Published in February 2021.
The sudden shock
The pandemic turned the world upside down within a few weeks. The fight against the virus has made European nation-states stronger, both in relation to the EU and against their own regions and cities. Since February 2020, national borders have been closed and key decisions have been taken in single centralised power centres in each country.
Local municipalities have suddenly found themselves in a peculiar and difficult situation. On the one hand, they have become ever more subordinated to the higher levels of their national administration and political power. On the other, they are facing unprecedented levels and new forms of social and economic problems which they have to react to.
Besides the direct health impacts, the economic and social consequences of the pandemic have also been extensive. Many sectors of the economy have come to a standstill in lockdowns, as a result of which unemployment has increased dramatically. The different types of confinement policies, introduced to slow the spread of the virus, have radically changed the livelihood of citizens, exacerbating pre-existing social problems while also creating new ones.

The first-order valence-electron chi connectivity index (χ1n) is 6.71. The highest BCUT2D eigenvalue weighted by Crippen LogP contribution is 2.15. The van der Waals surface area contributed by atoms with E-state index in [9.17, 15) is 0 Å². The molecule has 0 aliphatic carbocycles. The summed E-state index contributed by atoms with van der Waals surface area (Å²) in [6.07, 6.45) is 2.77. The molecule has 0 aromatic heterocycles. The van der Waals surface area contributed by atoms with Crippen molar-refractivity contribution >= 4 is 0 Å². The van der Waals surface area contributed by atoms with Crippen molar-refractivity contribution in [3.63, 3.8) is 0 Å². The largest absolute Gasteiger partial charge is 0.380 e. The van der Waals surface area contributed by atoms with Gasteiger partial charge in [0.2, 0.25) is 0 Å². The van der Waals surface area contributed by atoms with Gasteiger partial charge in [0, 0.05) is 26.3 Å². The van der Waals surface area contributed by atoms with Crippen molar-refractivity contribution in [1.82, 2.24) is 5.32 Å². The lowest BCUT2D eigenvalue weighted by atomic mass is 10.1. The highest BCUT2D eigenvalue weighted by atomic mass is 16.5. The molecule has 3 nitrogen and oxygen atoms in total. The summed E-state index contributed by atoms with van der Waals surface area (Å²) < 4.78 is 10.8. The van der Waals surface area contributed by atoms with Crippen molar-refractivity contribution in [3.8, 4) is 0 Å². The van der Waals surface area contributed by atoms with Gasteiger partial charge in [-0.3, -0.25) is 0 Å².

Although ‘everyone is affected’ by the lockdown policies, it is clear that people are withstanding the difficulties from vastly different positions. The most affected individuals are those who were already at risk of poverty and social exclusion. Types of employment and housing conditions are key determinants of the ability to maintain income, health and quality of life during the quarantine. While most white-collar workers are able to survive in remote employment or home office, a large share of blue-collar workers have either lost their job or face the risk of getting infected at work.
The immediate reactions of cities
Given the constrained competencies of municipalities under the crisis, the most visible interventions implemented related to the use of public spaces. It was clear that the rules of social distancing could not be implemented in car-dominated open spaces (left picture).
The enforcement of social distancing necessitated the reorganisation of public spaces, with the aim of “democratizing” access to the streets and terminating the dominance of car use. It has now become common practice for cities to designate new cycle paths, first on a temporary basis but with the potential to keep them permanently. In Budapest, for example, one of the larger-scale interventions was the temporary closure of one of the banks of the Danube for the weekends, handing over the otherwise busy road to bikers and pedestrians.